(From the foreword by Kris Saknussemm) As with all the poets I most admire, words are living things for Tikuli. But as you will come to discover, they are never deployed for their own sake. She uses them to tell stories. The images, scenes, characters and fragments of visionary empathy that you will find in this book are all rooted in her native India-and yet they reach out far beyond national and cultural boundaries. They do so because they have an interior cohesion of spirit. Her subjects are often the dispossessed, the lost...the abused. There are undercurrents of sorrow and anger. And yet love shines through, even when it seems to be fading away. Above all, there's a powerful sense of hope at work-a conviction in the redemptive strength of poetry.
Kris Saknussemm is a cult genre bending novelist and multimedia artist. Born and educated in America, he has lived most of his life abroad, primarily in Australia and the Pacific Islands.
His science fiction themed novel ZANESVILLE, published by Villard Books in 2005, was hailed by critics as a revolutionary work of surreal black comedy. It has attracted the devotion of outsider artists like the Legendary Stardust Cowboy and was the inspiration for Michael Jackson to want to have a giant robot of himself constructed to roam the Las Vegas desert. It has become a cult hit in Russia as well.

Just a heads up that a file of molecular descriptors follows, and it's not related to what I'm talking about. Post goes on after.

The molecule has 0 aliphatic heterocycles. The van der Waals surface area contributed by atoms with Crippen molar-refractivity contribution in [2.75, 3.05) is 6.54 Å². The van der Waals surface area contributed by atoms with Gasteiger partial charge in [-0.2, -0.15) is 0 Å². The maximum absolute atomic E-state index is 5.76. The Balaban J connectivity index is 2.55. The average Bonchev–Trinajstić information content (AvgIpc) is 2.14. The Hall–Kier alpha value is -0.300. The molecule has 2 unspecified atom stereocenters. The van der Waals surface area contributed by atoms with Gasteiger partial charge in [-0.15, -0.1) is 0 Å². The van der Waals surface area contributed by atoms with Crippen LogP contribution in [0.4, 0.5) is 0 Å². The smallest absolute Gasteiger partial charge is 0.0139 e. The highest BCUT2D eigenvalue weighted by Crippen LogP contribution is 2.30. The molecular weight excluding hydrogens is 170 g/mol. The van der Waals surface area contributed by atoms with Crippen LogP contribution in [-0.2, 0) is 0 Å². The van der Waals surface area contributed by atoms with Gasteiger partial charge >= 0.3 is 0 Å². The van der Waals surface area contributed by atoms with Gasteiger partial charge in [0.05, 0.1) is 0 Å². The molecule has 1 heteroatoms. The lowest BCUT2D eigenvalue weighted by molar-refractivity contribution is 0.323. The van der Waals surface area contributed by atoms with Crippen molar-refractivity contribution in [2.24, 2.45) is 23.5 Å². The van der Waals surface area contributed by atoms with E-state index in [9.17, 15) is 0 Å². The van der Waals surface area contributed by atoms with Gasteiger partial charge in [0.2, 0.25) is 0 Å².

Another novel, an erotic supernatural thriller PRIVATE MIDNIGHT is set in a noir crime world of jazz, junkies and shadows from out of time. It became a bestseller in France and Italy.
He has now in total published ten books that have been translated into 22 languages.
The Rumors Soon after the publication of ZANESVILLE, reports began circulating around Hollywood that the actor Kevin Costner was furious about being featured as the “voice” of Dooley Duck, one of several animated hologram characters in the story, who serve as advertising vehicles in the fictional world of the novel. Under the magical influence of the protagonist, Elijah Clearfather, Dooley not only comes to life and breaks free of his commercial masters (a monolithic children’s day care empire) he develops a penis and becomes an advocate for sexual enjoyment and the leader of a social and political reform called The Surprise Party.
A second rumor that began making the rounds that ZANESVILLE had actually been written by the late David Foster Wallace under a pseudonym, while another related and more detailed story had it that Kris Saknussemm is not an individual author at all, but rather a name taken by a collective of writers who wrote the book as a collaborative experiment, in something of the same spirit as Nicholas Bourbaki phenomenon amongst mathematicians.